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Byron as community

Joe Fay, Byron Bay

Byron is usually recognised as a place where the basic social structure was largely built on a strong sense of community that many of us respect and promote. 

But my friend and I were shocked while having coffee at a cafe in Byron recently. A group of at least six young adults were standing on the corner of Marvell and Middleton Streets watching and discussing the plight of a dog standing in the middle of the intersection, looking confused and in danger. Not one of them did anything to help, instead getting photos and laughing at the danger he was in. The idea of a community coming together to help one another didn’t seem to enter their minds.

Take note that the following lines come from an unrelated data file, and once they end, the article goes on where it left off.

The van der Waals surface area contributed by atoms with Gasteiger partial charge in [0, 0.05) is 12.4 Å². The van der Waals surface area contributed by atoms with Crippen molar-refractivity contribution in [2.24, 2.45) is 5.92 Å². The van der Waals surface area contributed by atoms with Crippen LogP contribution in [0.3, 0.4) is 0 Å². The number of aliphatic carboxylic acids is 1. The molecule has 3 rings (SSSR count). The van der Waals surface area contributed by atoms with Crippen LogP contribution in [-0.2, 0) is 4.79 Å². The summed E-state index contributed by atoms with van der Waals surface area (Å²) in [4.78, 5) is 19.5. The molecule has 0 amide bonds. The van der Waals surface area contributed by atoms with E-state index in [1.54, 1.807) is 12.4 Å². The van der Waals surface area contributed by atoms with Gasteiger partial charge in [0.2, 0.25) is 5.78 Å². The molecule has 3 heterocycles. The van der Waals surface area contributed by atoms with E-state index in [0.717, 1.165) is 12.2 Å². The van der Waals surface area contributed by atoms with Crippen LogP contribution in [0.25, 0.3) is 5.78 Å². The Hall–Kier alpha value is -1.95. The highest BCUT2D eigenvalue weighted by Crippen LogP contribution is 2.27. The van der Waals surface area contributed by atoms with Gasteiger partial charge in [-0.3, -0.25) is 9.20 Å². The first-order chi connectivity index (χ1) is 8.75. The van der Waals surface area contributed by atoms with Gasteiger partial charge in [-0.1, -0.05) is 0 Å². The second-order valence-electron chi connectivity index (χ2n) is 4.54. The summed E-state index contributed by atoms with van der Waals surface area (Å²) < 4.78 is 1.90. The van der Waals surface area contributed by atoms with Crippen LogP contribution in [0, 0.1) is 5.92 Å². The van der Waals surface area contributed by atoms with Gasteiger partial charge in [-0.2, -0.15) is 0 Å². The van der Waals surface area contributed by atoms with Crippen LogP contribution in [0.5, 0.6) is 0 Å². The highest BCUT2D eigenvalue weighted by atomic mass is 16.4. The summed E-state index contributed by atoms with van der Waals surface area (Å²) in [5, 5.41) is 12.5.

We left the cafe to usher the very scared dog off the road. As we sat on the curb trying to comfort him while phoning the (very helpful) police and ranger, two women stepped up, the first to help calm him and take his picture to post on FB; the second taking him to the vet. The dog was happily reunited with his owner.

So while still feeling disgusted at the initial display of ‘I don’t want to get involved’ it was, in the end, a fine example of a community working together. 


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